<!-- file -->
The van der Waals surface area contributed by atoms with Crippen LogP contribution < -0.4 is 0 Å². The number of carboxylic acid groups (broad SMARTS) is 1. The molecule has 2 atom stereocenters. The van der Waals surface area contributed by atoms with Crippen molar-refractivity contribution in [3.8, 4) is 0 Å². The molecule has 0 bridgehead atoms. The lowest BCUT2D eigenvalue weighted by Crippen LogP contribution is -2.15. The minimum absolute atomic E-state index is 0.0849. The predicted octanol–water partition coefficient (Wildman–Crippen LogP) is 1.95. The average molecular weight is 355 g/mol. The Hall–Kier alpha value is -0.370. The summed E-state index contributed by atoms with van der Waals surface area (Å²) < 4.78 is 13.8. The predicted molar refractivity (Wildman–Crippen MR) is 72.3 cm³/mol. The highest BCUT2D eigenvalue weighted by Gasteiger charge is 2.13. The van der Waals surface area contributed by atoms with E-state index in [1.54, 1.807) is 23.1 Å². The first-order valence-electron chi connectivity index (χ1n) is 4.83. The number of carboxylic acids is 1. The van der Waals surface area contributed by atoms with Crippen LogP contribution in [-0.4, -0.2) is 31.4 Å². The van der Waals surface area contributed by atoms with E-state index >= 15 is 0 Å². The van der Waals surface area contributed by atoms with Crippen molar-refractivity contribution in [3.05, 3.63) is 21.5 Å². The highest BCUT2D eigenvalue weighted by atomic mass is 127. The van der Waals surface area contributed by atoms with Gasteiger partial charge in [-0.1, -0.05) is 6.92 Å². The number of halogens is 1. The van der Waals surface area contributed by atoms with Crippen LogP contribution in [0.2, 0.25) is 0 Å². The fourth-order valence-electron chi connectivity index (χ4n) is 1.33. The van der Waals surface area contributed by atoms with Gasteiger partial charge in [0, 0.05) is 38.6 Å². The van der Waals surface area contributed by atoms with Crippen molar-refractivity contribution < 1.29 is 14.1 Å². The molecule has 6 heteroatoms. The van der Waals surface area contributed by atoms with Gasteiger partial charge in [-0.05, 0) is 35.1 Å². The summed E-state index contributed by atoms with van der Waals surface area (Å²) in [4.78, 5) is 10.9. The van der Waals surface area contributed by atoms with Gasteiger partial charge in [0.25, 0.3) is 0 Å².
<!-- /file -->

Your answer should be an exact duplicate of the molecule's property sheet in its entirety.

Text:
The van der Waals surface area contributed by atoms with Crippen LogP contribution < -0.4 is 0 Å². The number of carboxylic acid groups (broad SMARTS) is 1. The molecule has 2 atom stereocenters. The van der Waals surface area contributed by atoms with Crippen molar-refractivity contribution in [3.8, 4) is 0 Å². The molecule has 0 bridgehead atoms. The lowest BCUT2D eigenvalue weighted by Crippen LogP contribution is -2.15. The minimum absolute atomic E-state index is 0.0849. The predicted octanol–water partition coefficient (Wildman–Crippen LogP) is 1.95. The average molecular weight is 355 g/mol. The Hall–Kier alpha value is -0.370. The summed E-state index contributed by atoms with van der Waals surface area (Å²) < 4.78 is 13.8. The predicted molar refractivity (Wildman–Crippen MR) is 72.3 cm³/mol. The highest BCUT2D eigenvalue weighted by Gasteiger charge is 2.13. The van der Waals surface area contributed by atoms with E-state index in [1.54, 1.807) is 23.1 Å². The first-order valence-electron chi connectivity index (χ1n) is 4.83. The number of carboxylic acids is 1. The van der Waals surface area contributed by atoms with Crippen LogP contribution in [-0.4, -0.2) is 31.4 Å². The van der Waals surface area contributed by atoms with E-state index >= 15 is 0 Å². The van der Waals surface area contributed by atoms with Crippen molar-refractivity contribution in [3.05, 3.63) is 21.5 Å². The highest BCUT2D eigenvalue weighted by atomic mass is 127. The van der Waals surface area contributed by atoms with Gasteiger partial charge in [-0.1, -0.05) is 6.92 Å². The number of halogens is 1. The van der Waals surface area contributed by atoms with Crippen LogP contribution in [0.2, 0.25) is 0 Å². The fourth-order valence-electron chi connectivity index (χ4n) is 1.33. The van der Waals surface area contributed by atoms with Gasteiger partial charge in [0, 0.05) is 38.6 Å². The van der Waals surface area contributed by atoms with Crippen molar-refractivity contribution < 1.29 is 14.1 Å². The molecule has 6 heteroatoms. The van der Waals surface area contributed by atoms with Gasteiger partial charge in [-0.05, 0) is 35.1 Å². The summed E-state index contributed by atoms with van der Waals surface area (Å²) in [4.78, 5) is 10.9. The van der Waals surface area contributed by atoms with Gasteiger partial charge in [0.25, 0.3) is 0 Å².